Over the next couple of years, two very big countries, America and China, will give birth to something very important. They’re each going to give birth to close to $1 trillion worth of economic stimulus — in the form of tax cuts, infrastructure, highways, mass transit and new energy systems. But a lot is riding on these two babies. If China and America each give birth to a pig — a big, energy-devouring, climate-spoiling stimulus hog — our kids are done for. It will be the burden of their lifetimes. If they each give birth to a gazelle — a lean, energy-efficient and innovation-friendly stimulus — it will be the opportunity of their lifetimes.

So here’s hoping that our new administration and Congress will be guided in shaping the stimulus by reading John Maynard Keynes in one hand — to get as much money injected as quickly as possible — and by reading “Rising Above the Gathering Storm: Energizing and Employing America for a Brighter Economic Future” with the other.
(10 January 2009)



A Crossroad for Russia and America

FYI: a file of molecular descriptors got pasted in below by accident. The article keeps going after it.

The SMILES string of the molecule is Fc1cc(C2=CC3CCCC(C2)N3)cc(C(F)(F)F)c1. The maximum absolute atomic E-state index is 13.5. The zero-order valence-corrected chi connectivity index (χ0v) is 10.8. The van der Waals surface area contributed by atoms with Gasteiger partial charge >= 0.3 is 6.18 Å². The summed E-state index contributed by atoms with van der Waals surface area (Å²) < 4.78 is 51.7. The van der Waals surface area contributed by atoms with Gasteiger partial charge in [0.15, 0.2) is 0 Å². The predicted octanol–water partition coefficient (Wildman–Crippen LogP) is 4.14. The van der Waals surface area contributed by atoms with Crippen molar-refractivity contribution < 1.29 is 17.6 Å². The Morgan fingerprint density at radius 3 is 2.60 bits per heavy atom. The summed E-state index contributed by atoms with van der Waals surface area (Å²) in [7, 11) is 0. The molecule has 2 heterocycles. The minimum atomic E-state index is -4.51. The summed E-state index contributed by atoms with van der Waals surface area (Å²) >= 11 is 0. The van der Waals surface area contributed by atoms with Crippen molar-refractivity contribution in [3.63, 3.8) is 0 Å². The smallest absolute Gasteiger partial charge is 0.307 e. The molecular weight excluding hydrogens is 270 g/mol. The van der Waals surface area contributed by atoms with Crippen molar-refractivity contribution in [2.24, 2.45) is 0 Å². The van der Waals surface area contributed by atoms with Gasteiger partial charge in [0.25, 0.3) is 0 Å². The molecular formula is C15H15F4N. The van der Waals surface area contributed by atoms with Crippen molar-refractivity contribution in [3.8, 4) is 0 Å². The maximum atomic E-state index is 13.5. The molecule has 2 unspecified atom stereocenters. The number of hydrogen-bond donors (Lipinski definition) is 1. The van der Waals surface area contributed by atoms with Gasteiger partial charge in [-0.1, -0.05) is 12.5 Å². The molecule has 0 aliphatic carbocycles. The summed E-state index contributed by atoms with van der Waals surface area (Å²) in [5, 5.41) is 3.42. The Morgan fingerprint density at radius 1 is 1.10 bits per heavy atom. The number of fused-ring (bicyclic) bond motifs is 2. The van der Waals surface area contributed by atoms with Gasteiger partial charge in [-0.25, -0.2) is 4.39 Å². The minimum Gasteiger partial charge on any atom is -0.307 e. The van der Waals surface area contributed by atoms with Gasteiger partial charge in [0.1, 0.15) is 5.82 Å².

Ellen Barry, New York Times
In August of last year, a new Russia presented itself to the world. From the battlefield of Georgia, the message said: We are no longer seeking the good opinion of the West. The new taste for confrontation was seen by many as a byproduct of oil and gas wealth, which had given Russia’s leaders the confidence to risk international isolation. In the title of a book he published in April, the scholar Marshall Goldman offered a one-word explanation: “Petrostate.”

That thesis may have a short shelf life. Russian leaders, no longer hoping to make the ruble an international reserve currency, now face a confluence of disasters: The price of a barrel of oil has slid below $40, shares of Gazprom fell 76 percent in a year and more than a quarter of Russia’s cash reserves have been spent shoring up the ruble.

But does that mean we can expect a thaw between Russia and America?

... So there are two paths:

SCENARIO 1: COOPERATION In the global financial collapse, as Alexander Rahr of Germany’s Council on Foreign Relations put it: “We have all become weaker. We have all become poorer.” So, pressed by domestic concerns, both sides pare back their foreign ambitions.

... SCENARIO 2: RETRENCHMENT AND NATIONALISM “Less resources means more selfish behavior,” as Sergei A. Markov, director of the Institute of Political Studies in Moscow, has said. In this case, Russia finds itself facing internal dissent and the threat of regional separatism, and lacking large piles of oil money to disburse in hopes of keeping control. Forced to fight for their own survival, political leaders tailor their policies to domestic public opinion. They focus on an external enemy ...